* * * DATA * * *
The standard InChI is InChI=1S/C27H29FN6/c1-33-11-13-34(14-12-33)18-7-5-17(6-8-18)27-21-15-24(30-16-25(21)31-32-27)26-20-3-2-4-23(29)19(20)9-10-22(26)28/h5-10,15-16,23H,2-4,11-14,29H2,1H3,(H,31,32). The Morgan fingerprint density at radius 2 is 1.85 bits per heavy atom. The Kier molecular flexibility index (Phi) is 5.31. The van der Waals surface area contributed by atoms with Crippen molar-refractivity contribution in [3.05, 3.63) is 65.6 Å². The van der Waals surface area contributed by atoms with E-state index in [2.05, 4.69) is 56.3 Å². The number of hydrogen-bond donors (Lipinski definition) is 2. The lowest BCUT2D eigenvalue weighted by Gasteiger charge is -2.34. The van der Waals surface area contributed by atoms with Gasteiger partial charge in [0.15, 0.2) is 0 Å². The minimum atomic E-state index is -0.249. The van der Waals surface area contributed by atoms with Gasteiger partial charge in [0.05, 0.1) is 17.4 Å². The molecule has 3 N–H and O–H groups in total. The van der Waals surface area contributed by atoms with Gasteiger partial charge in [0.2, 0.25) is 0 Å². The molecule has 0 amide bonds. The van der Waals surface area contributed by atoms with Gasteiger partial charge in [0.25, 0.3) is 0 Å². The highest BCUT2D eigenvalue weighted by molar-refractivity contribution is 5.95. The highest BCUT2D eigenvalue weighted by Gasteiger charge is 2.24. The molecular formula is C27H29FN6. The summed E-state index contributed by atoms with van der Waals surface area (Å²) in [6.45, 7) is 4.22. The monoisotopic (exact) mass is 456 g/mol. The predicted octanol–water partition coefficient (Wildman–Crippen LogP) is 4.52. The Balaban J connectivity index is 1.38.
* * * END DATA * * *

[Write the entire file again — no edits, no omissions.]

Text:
The standard InChI is InChI=1S/C27H29FN6/c1-33-11-13-34(14-12-33)18-7-5-17(6-8-18)27-21-15-24(30-16-25(21)31-32-27)26-20-3-2-4-23(29)19(20)9-10-22(26)28/h5-10,15-16,23H,2-4,11-14,29H2,1H3,(H,31,32). The Morgan fingerprint density at radius 2 is 1.85 bits per heavy atom. The Kier molecular flexibility index (Phi) is 5.31. The van der Waals surface area contributed by atoms with Crippen molar-refractivity contribution in [3.05, 3.63) is 65.6 Å². The van der Waals surface area contributed by atoms with E-state index in [2.05, 4.69) is 56.3 Å². The number of hydrogen-bond donors (Lipinski definition) is 2. The lowest BCUT2D eigenvalue weighted by Gasteiger charge is -2.34. The van der Waals surface area contributed by atoms with Gasteiger partial charge in [0.15, 0.2) is 0 Å². The minimum atomic E-state index is -0.249. The van der Waals surface area contributed by atoms with Gasteiger partial charge in [0.05, 0.1) is 17.4 Å². The molecule has 3 N–H and O–H groups in total. The van der Waals surface area contributed by atoms with Gasteiger partial charge in [0.2, 0.25) is 0 Å². The molecule has 0 amide bonds. The van der Waals surface area contributed by atoms with Gasteiger partial charge in [0.25, 0.3) is 0 Å². The highest BCUT2D eigenvalue weighted by molar-refractivity contribution is 5.95. The highest BCUT2D eigenvalue weighted by Gasteiger charge is 2.24. The molecular formula is C27H29FN6. The summed E-state index contributed by atoms with van der Waals surface area (Å²) in [6.45, 7) is 4.22. The monoisotopic (exact) mass is 456 g/mol. The predicted octanol–water partition coefficient (Wildman–Crippen LogP) is 4.52. The Balaban J connectivity index is 1.38.